Setting, or milieu, is the foundation upon which a story is told. It sets the stage for everything else from characters to plot, so getting the setting right is one of the most important aspect of storytelling. Sometimes the setting is easy. It’s current day in the town in which you live. Other times, it’s set in a kingdom hundreds of years in the past, or in a galaxy far, far away.
The Union takes place nearly a hundred and fifty years from now. The setting definitely came to me before the story or the characters. With the constant talk of climate change and the political landscape in the United States, it wasn’t hard to imagine a world where severe climate change created a scarcity of safe drinking water which led to government regulations, resulting in unrest and ultimately a second civil war.
Getting to the darkness was easy, but crawling back out into the light took more time. What kind of society would be rebuilt? Would everyone agree on how to live? What would happen if there was still a divide in beliefs after the war? What kind of technology would they have and how advanced would it be if they had to completely rebuild a society from scratch?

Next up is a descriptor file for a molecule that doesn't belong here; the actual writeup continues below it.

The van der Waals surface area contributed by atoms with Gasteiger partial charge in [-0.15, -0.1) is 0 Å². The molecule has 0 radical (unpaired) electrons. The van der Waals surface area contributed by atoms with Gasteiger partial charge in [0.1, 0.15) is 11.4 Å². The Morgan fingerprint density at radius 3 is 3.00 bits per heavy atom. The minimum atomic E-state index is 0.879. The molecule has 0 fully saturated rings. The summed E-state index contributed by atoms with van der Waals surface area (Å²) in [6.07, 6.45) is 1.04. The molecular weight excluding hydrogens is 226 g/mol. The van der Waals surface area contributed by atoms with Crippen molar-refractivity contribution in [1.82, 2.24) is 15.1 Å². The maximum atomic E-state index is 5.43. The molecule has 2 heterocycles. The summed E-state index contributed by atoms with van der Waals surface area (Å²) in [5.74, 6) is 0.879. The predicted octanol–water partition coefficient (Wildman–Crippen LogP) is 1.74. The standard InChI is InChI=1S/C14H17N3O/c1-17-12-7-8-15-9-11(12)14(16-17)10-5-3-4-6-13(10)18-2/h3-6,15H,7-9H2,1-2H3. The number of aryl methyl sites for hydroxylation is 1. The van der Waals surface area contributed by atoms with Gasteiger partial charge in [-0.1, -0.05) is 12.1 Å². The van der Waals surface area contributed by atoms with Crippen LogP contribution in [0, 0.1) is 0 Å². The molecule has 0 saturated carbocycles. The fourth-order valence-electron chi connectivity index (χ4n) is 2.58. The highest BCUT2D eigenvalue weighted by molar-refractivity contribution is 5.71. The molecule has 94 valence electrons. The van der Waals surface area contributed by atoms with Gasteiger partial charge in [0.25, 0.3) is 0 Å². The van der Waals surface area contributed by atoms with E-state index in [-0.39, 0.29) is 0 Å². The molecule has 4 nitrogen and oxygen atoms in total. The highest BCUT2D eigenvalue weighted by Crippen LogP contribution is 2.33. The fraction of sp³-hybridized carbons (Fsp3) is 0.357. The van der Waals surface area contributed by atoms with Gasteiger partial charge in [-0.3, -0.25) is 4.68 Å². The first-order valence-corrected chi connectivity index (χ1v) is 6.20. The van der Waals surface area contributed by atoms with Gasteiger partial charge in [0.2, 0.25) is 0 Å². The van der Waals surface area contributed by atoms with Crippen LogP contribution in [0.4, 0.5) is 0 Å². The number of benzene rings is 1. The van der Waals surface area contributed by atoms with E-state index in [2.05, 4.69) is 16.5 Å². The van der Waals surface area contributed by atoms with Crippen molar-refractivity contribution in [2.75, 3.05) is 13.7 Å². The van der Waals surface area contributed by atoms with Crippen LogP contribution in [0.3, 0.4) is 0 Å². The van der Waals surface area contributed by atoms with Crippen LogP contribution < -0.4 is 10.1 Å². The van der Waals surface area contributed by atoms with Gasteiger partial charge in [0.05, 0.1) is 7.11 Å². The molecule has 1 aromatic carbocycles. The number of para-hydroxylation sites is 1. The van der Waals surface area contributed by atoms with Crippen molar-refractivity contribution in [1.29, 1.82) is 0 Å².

All of those questions required a lot of thought, a lot of diagrams, hours of research, and pages and pages of notes about building construction, the social hierarchy, commerce, politics, and even philosophy. Only a fraction of that ever makes it into the book, but hopefully the details are evident as the story unfolds on the canvas of the Union.